Given the Ku Klux Klan's history, any choice to join that organization is a choice to associate with a symbol of violence and terrorism. We also note that Henderson's membership in the Knights Party is consistent with a long-established Ku Klux Klan strategy of recruiting and publicizing the membership of law enforcement officers. The Ku Klux Klan has historically enrolled or enlisted the support of law enforcement officers, to stave off indictment when victims of violence, “having recognized law enforcement officials among their assailants, understandably believed prosecution futile.” 107 Consistent with that strategy, Henderson's continued service as a sworn employee of the State Patrol would directly advance the interests of the Ku Klux Klan by fostering the perception that some citizens of Nebraska do not enjoy the same protection by law enforcement as others.
We recognize that Henderson was not an overly active member of the Ku Klux Klan. But this was not a case of, as Henderson contended at oral argument, merely “getting on the wrong web site at the wrong time.” It is beyond dispute that he willingly joined the Knights Party, knowing that he was effectively joining the Ku Klux Klan. In joining, he endorsed a point of view that is completely antithetical to the principles of Nebraska law that he was bound by oath to enforce. He provided direct financial support for the Ku Klux Klan's racist activities. And his membership has provided the Ku Klux Klan with valuable publicity and propaganda.
The fact is that Henderson chose to associate himself with the Ku Klux Klan and everything that the Ku Klux Klan represents-a legacy of hatred, bigotry, violence, and terror that is utterly inconsistent with the responsibilities of a member of the Nebraska State Patrol. One cannot simultaneously wear the badge of the Nebraska State Patrol and the robe of a Klansman without degrading what that badge represents when worn by any officer.
Although arbitration decisions are given great deference, they are not sacrosanct.108 Here we cannot say that the strong public policy favoring arbitration should trump the explicit, well-defined, and dominant public policy that laws should be enforced without racial or religious discrimination, and the public should reasonably perceive this to be so. Having associated himself with the Ku Klux Klan, Henderson's return to duty would involuntarily associate the State Patrol with the Ku Klux Klan and severely undermine public confidence in the fairness of law enforcement and the law itself. Therefore, we conclude that the arbitrator's decision reinstating Henderson to the Nebraska State Patrol violates Nebraska public policy and that the district court correctly refused to enforce the award. Henderson and SLEBC's assignment of error lacks merit.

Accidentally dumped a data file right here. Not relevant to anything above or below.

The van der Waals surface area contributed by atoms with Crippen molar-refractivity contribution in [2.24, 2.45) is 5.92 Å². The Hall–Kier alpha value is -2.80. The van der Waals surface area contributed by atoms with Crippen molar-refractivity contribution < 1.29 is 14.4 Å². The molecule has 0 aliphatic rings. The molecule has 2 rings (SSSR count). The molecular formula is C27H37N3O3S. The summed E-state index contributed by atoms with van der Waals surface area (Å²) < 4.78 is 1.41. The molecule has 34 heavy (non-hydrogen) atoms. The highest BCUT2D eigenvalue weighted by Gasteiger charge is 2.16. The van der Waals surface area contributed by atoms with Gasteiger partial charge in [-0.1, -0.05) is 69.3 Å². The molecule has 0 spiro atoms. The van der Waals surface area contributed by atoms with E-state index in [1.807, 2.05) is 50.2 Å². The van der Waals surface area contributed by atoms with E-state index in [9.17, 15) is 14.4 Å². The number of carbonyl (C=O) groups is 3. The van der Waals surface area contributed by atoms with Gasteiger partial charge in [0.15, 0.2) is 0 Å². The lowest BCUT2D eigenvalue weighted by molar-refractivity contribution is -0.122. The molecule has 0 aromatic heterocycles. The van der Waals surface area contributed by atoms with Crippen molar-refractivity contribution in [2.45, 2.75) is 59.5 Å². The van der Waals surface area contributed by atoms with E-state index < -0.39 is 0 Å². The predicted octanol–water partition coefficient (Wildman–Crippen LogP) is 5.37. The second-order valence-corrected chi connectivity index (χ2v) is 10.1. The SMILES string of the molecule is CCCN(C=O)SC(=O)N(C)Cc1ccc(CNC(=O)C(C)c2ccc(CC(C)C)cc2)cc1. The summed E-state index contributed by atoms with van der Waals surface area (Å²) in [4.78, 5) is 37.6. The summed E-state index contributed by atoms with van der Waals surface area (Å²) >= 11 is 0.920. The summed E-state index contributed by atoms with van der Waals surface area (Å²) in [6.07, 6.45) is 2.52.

For the foregoing reasons, the decision of the district court is affirmed.
To most people, it would seem patently obvious that the termination of Robert Henderson's employment with the Nebraska State Patrol was justified because his membership in the Knights Party, an affiliate of the Ku Klux Klan, reflects negatively on the State Patrol and could impair its operations or efficiency. But that is not what the arbitrator concluded. While I share the majority's doubt that the arbitrator decided this case correctly, I respectfully disagree with its conclusion that the narrow public policy exception to binding arbitration bars judicial enforcement of the award.
As the majority acknowledges, judicial review of an arbitration award is severely circumscribed.1 We have noted: